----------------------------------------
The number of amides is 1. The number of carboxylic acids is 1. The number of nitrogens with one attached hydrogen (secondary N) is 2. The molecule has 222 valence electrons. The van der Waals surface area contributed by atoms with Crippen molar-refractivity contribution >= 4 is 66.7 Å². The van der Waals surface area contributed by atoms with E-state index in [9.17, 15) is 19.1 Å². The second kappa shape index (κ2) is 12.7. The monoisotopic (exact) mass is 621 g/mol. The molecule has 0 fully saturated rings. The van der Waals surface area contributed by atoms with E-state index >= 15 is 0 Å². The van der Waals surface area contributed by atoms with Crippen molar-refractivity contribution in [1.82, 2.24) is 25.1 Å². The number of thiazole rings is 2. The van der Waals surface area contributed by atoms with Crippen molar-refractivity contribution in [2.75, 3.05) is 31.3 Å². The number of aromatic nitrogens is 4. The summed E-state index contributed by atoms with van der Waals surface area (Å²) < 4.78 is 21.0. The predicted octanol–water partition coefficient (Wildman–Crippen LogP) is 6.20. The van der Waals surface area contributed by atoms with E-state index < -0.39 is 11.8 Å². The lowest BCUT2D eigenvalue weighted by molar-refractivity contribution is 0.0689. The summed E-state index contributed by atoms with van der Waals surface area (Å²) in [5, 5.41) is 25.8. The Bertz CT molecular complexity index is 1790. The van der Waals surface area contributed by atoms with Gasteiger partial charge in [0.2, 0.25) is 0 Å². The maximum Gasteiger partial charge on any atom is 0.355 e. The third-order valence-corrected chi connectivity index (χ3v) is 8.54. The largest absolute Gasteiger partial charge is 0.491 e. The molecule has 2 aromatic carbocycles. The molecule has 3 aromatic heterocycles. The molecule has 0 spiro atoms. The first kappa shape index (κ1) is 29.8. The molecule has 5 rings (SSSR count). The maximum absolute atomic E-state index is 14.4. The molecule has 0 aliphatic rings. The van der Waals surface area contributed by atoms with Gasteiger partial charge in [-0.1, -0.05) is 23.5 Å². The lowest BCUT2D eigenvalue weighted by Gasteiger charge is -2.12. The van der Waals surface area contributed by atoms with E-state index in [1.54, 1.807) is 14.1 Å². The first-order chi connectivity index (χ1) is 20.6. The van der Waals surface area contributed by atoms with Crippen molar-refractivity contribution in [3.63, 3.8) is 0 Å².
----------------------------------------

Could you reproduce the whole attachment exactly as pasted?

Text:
The number of amides is 1. The number of carboxylic acids is 1. The number of nitrogens with one attached hydrogen (secondary N) is 2. The molecule has 222 valence electrons. The van der Waals surface area contributed by atoms with Crippen molar-refractivity contribution >= 4 is 66.7 Å². The van der Waals surface area contributed by atoms with E-state index in [9.17, 15) is 19.1 Å². The second kappa shape index (κ2) is 12.7. The monoisotopic (exact) mass is 621 g/mol. The molecule has 0 fully saturated rings. The van der Waals surface area contributed by atoms with E-state index >= 15 is 0 Å². The van der Waals surface area contributed by atoms with Crippen molar-refractivity contribution in [1.82, 2.24) is 25.1 Å². The number of thiazole rings is 2. The van der Waals surface area contributed by atoms with Crippen molar-refractivity contribution in [2.75, 3.05) is 31.3 Å². The number of aromatic nitrogens is 4. The summed E-state index contributed by atoms with van der Waals surface area (Å²) < 4.78 is 21.0. The predicted octanol–water partition coefficient (Wildman–Crippen LogP) is 6.20. The van der Waals surface area contributed by atoms with E-state index < -0.39 is 11.8 Å². The lowest BCUT2D eigenvalue weighted by molar-refractivity contribution is 0.0689. The summed E-state index contributed by atoms with van der Waals surface area (Å²) in [5, 5.41) is 25.8. The Bertz CT molecular complexity index is 1790. The van der Waals surface area contributed by atoms with Gasteiger partial charge in [0.2, 0.25) is 0 Å². The maximum Gasteiger partial charge on any atom is 0.355 e. The third-order valence-corrected chi connectivity index (χ3v) is 8.54. The largest absolute Gasteiger partial charge is 0.491 e. The molecule has 2 aromatic carbocycles. The molecule has 3 aromatic heterocycles. The molecule has 0 spiro atoms. The first kappa shape index (κ1) is 29.8. The molecule has 5 rings (SSSR count). The maximum absolute atomic E-state index is 14.4. The molecule has 0 aliphatic rings. The van der Waals surface area contributed by atoms with Gasteiger partial charge in [-0.1, -0.05) is 23.5 Å². The lowest BCUT2D eigenvalue weighted by Gasteiger charge is -2.12. The van der Waals surface area contributed by atoms with E-state index in [1.54, 1.807) is 14.1 Å². The first-order chi connectivity index (χ1) is 20.6. The van der Waals surface area contributed by atoms with Crippen molar-refractivity contribution in [3.63, 3.8) is 0 Å².